johanndiedrich at msn.com
Tue Aug 31 02:26:39 EDT 2010
They were only eating the mammary tissue?! That seems so wasteful on the bobcats' part. It reminds me of the stories I read about people finding dead dear with their livers missing. Apparently Sasquatches were taking their livers as a nutrient rich food source. I guess they found multiple dear this way. (I really did read that. Funny huh?) I've been fortunate in that no Sasquatches or bobcats have bothered my sheep, but I did have a cute little fox pluck and eat one of my chickens the other day. I woke up to a ruckus outside and I was about to jump out the window to save time, but then I saw it was only a fox so I took the door. When I got to the scene of the crime, I found a very tidy pile of feathers. I give the fox respect, because when I plucked a chicken I made a much bigger mess.
Date: Mon, 30 Aug 2010 22:46:42 -0700
From: kenleighacres at yahoo.com
To: im-rapunzil at hotmail.com; jacob-list at jacobsheep.com
Subject: Re: [Jacob-list] Bobcat!
I know a farm that raises Boer goats and they had full grown does being taken down by bobcats. They would attack and grap the jugular and hang on until the does went down and died. They would then eat ONLY the mammary tissue. They trapped a handful of bobcats and now they have a pair of Anatolians. Haven't had any problems since. Before I heard this, I didn't think a bobcat could take down a full grown goat or sheep. Hopefully you don't have any problems!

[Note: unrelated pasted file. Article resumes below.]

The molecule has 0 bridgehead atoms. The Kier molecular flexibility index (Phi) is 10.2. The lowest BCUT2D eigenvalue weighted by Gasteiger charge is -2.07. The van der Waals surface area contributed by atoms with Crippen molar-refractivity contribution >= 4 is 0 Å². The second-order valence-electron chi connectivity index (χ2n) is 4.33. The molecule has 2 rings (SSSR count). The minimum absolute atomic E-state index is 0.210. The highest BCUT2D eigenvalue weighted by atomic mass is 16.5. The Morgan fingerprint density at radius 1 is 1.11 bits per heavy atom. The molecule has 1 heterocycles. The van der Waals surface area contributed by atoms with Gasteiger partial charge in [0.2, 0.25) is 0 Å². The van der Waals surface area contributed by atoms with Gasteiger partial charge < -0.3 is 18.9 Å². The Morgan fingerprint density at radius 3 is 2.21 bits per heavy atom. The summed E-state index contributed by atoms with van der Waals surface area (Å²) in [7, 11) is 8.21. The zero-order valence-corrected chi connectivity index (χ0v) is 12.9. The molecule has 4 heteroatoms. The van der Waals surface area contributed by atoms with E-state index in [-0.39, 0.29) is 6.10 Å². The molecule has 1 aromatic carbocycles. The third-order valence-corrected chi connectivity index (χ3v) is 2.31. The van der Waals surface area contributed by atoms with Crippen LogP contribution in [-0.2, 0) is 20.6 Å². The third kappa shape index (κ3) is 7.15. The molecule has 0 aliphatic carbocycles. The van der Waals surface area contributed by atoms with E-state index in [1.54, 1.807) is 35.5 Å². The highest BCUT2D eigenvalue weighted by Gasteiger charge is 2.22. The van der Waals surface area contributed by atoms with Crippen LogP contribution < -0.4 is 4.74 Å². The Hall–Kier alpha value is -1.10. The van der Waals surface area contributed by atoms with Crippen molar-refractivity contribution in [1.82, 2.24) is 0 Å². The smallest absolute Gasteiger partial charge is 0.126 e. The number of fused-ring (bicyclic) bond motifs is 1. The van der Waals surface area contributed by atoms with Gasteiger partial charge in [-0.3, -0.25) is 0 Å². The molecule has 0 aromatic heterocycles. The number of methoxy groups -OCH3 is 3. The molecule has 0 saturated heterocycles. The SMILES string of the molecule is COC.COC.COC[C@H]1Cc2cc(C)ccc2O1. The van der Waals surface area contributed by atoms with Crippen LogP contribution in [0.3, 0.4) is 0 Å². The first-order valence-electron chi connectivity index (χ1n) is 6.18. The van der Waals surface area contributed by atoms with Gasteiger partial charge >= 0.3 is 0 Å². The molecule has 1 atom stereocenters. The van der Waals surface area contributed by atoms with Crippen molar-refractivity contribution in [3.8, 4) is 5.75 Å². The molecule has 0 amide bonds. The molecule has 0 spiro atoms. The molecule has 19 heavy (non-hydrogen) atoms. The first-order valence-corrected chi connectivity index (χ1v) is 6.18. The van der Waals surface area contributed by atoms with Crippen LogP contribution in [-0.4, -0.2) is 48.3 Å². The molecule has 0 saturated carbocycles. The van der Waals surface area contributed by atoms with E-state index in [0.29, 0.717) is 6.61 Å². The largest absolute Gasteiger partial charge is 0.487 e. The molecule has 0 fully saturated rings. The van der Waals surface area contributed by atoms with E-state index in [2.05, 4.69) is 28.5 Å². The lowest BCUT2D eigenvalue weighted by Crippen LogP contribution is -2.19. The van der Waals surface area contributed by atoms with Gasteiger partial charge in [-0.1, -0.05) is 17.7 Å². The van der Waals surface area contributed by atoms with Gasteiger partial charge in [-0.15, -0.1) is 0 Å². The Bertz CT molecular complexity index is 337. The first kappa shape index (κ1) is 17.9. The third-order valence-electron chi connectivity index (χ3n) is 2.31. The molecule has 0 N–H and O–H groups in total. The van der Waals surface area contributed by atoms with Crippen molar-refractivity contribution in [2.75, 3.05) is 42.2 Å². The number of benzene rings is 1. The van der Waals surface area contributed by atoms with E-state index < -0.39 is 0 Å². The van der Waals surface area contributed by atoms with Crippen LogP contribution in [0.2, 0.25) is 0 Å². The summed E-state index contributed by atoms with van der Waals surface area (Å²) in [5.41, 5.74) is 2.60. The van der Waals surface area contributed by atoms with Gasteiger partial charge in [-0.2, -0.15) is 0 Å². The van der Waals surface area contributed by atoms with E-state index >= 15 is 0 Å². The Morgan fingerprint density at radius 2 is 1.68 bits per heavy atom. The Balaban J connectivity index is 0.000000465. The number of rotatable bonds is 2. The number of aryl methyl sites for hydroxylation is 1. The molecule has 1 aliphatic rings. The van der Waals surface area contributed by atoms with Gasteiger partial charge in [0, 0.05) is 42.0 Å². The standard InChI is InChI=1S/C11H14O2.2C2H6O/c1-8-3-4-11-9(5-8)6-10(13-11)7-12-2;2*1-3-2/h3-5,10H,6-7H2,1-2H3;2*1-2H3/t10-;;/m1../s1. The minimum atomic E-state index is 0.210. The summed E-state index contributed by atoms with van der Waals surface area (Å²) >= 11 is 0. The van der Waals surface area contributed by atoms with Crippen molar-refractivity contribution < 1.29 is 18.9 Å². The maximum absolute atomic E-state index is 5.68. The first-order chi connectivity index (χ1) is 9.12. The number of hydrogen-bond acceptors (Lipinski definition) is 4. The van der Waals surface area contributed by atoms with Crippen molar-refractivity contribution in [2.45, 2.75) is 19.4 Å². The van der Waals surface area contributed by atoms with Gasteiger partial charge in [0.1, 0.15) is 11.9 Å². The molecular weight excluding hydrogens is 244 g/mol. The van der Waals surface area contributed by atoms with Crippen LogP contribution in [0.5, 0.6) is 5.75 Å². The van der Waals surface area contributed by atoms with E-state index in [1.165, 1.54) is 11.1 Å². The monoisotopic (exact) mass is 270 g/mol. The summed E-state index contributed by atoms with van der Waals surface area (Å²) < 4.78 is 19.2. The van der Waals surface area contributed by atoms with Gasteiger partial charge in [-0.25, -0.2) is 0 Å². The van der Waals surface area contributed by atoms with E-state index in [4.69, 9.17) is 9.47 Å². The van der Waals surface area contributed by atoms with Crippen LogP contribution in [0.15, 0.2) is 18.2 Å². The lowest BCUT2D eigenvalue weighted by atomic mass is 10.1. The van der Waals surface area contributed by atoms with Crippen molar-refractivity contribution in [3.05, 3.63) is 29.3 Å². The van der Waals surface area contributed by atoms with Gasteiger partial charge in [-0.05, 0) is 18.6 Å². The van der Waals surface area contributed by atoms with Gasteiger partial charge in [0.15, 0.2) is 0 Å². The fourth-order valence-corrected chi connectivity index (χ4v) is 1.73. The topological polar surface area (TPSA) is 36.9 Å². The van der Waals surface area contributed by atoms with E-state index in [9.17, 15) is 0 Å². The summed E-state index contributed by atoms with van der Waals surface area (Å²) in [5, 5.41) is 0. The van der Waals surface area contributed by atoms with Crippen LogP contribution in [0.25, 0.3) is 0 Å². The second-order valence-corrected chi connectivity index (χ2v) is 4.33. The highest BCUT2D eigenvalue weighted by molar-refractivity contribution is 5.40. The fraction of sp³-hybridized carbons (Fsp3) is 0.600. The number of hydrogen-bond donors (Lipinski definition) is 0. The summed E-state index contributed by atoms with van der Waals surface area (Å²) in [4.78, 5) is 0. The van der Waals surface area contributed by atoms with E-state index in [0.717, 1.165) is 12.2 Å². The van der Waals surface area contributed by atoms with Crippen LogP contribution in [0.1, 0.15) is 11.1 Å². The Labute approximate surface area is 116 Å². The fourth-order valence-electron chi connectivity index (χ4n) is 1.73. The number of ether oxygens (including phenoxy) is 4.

Kenleigh Acres Farm
That'll Do Photography
From: im rapunzil <im-rapunzil at hotmail.com>
To: Jacob List <jacob-list at jacobsheep.com>
Sent: Mon, August 30, 2010 5:41:41 PM
Subject: [Jacob-list] Bobcat!
Well turns out this evening around 6:30 PM my gentleman friend saw a bobcat slinking around in the sheep/goat pasture.
My lambs are half grown, but goats much smaller - pygmy's that are only 10 weeks. I figured not to chance it and brought all of them in the barn for the night.
Now my question is When my lambs and goats are full-grown, can a bobcat still take one down?
You live by writing your poems on a farm
and call that farming.
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